Wedding Polaroids by artistic photographer Abbey Hepner
I have a soft spot for film-based and instant camera photography so when I saw fine art and artistic wedding photographer Abbey Hepner‘s beautiful, all-natural, and nostalgic polaroid wedding photos, I thought a feature on her work would be the perfect follow-up to my Wedding Polaroids, Lomo and Instant Camera Photography blog entry.
In a worldwide industry full of digital wedding photographers, Abbey is one of the few who still embraces working with film. I asked her why she still has a fascination with the archaic medium:
I really fell in love with photography in a darkroom. I majored in fine art photography at the University of Utah and was lucky enough to have amazing teachers and a film-based program. There is something about being able to watch a photograph develop and emerge from a blank photographic print.
When you visit Abbey’s site and Facebook page, you will find sections containing her Polaroid prints and image transfers. She continues:
Certainly there is something very special about a polaroid print. The unique singularity that can never be duplicated in exactly the same way. Like a singular moment, blowing out the candles on a birthday cake, a smile of excitement and the first slow and gentle kiss between two people on their wedding day. These moments are the fragments of a complete life and as much as I love being able to access images that take me back to these times on a computer, they do not stand in for the richness of a singular print.
In these fast-paced times, digital photography is certainly a quicker and more convenient option however there’s something appealing and somewhat magical about going with traditional film photography, don’t you think? I asked Abbey’s opinion as a professional wedding photographer about what makes analog photos different from digital ones:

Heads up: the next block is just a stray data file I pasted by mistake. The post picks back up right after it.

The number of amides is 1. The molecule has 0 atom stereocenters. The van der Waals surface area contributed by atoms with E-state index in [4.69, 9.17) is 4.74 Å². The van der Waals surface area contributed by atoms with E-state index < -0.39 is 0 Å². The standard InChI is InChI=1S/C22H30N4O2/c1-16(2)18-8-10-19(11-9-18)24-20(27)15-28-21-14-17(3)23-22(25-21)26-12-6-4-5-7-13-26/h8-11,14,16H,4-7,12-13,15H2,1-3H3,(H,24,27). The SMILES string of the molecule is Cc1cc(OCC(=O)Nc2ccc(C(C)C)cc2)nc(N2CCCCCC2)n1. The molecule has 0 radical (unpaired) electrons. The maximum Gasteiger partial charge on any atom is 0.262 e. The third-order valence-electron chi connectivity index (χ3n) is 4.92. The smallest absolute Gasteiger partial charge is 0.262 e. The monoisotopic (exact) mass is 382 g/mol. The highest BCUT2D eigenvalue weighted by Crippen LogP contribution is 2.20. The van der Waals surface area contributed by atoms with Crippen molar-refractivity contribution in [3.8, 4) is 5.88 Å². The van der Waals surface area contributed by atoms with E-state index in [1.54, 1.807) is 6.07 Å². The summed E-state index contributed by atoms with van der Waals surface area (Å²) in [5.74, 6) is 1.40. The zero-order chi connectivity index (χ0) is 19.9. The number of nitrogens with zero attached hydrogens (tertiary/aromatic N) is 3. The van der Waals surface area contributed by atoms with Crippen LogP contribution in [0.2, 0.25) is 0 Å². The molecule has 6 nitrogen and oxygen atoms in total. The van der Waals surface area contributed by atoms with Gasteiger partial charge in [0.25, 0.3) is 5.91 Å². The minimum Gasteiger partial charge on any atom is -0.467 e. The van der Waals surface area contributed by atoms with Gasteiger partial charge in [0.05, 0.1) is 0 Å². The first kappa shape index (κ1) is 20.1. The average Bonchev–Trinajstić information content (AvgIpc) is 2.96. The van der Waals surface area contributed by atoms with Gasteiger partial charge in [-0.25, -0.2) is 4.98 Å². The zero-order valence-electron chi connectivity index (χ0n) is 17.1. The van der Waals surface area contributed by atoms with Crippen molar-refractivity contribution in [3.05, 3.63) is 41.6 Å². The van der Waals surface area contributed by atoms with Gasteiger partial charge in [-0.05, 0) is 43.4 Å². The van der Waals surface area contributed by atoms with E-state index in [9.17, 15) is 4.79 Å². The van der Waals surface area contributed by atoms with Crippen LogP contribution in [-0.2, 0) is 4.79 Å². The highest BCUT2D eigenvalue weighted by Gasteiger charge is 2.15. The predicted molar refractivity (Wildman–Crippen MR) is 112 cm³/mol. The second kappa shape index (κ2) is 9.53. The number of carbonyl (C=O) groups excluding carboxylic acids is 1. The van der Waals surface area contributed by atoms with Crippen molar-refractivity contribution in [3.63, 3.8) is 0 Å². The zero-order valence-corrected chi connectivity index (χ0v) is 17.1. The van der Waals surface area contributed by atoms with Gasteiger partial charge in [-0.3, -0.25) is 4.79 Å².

I love technology and I truly believe a good photographer, like a good painter or sculptor, uses whatever tools are available to make the best artwork possible. Sometimes the image requires a digital camera or a special type of film. There are a lot of arguments in the photographic world about what camera brand is best, the latest lens trend, digital followers and film purists. I refuse to limit my creative vision by becoming too focused on the gear rather than the images and my clients. I try really hard to let the light, the environment and the stillness speak to me. If my clients love the work than I did my job right.
For the first 6 years that I did photography, I shot only film. Continuing to shoot film is partly out of comfort and partly because I love the depth, color and quality of film. But I will admit that I incorporate some of my oldest film cameras (like my Hasselblad and Holga) simply because they allow me a different level of creativity. I am a serious perfectionist so sometimes I have to force myself to leave a little room for happy accidents like light leaks and cross-processed film.
So is instant photography part of the wedding packages Abbey offers?
Yes. I shoot a limited amount of instant images at every wedding I do. Many of my clients chose to include a film package for extra cost which means we shoot a lot more film and instant images throughout the day.
I want to incorporate the spontaneity that comes with the social art of taking polaroids. But most importantly I want my clients to hold something that represents one of those fleeting, singular moments from one of the most important days in their life. I’ve had clients tell me that they took their instant images with them on their honeymoon and pulled them out just to say, “Wow, we really got married!” It’s important to me that my clients do not just receive a disc of images that sits on their computer or in a shoebox under the bed, but rather that they have images that they can hold or hang on their wall as art.
Abbey Hepner definitely takes gorgeous, spontaneous and natural-looking instant photos. For more information on her work, you can e-mail her at email@example.com, see her work online at www.abbeyhepner.com or on the blog at www.abbeyhepner.com/blog.
How about you? Are you going for film or digital photos at your wedding? If you had polaroids taken at your wedding, shoot me an e-mail for a possible feature! 🙂